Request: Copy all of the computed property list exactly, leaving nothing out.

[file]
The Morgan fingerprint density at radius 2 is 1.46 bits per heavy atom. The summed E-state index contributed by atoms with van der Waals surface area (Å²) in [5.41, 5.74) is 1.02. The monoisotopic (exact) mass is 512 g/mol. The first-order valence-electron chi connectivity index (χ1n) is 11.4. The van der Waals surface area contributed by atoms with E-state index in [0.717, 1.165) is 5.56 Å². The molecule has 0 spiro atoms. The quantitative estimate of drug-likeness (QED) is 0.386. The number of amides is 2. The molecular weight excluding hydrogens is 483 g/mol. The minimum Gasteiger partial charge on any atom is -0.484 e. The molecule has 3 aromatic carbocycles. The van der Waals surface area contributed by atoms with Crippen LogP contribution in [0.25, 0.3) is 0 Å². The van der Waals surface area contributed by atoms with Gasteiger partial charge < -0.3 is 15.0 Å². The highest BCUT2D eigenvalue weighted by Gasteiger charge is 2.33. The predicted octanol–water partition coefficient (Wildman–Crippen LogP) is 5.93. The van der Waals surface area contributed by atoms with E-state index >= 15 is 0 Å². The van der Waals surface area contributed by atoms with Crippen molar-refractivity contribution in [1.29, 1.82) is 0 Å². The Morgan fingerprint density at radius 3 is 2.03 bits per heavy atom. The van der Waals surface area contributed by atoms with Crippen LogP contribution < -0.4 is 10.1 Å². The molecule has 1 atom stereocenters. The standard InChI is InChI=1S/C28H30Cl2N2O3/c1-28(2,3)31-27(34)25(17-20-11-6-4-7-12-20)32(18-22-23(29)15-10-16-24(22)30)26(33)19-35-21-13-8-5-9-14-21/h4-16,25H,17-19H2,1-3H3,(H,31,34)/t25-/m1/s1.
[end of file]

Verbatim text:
The Morgan fingerprint density at radius 2 is 1.46 bits per heavy atom. The summed E-state index contributed by atoms with van der Waals surface area (Å²) in [5.41, 5.74) is 1.02. The monoisotopic (exact) mass is 512 g/mol. The first-order valence-electron chi connectivity index (χ1n) is 11.4. The van der Waals surface area contributed by atoms with E-state index in [0.717, 1.165) is 5.56 Å². The molecule has 0 spiro atoms. The quantitative estimate of drug-likeness (QED) is 0.386. The number of amides is 2. The molecular weight excluding hydrogens is 483 g/mol. The minimum Gasteiger partial charge on any atom is -0.484 e. The molecule has 3 aromatic carbocycles. The van der Waals surface area contributed by atoms with Crippen LogP contribution in [0.25, 0.3) is 0 Å². The van der Waals surface area contributed by atoms with Gasteiger partial charge < -0.3 is 15.0 Å². The highest BCUT2D eigenvalue weighted by Gasteiger charge is 2.33. The predicted octanol–water partition coefficient (Wildman–Crippen LogP) is 5.93. The van der Waals surface area contributed by atoms with E-state index >= 15 is 0 Å². The van der Waals surface area contributed by atoms with Crippen molar-refractivity contribution in [1.29, 1.82) is 0 Å². The Morgan fingerprint density at radius 3 is 2.03 bits per heavy atom. The van der Waals surface area contributed by atoms with Crippen LogP contribution < -0.4 is 10.1 Å². The molecule has 1 atom stereocenters. The standard InChI is InChI=1S/C28H30Cl2N2O3/c1-28(2,3)31-27(34)25(17-20-11-6-4-7-12-20)32(18-22-23(29)15-10-16-24(22)30)26(33)19-35-21-13-8-5-9-14-21/h4-16,25H,17-19H2,1-3H3,(H,31,34)/t25-/m1/s1.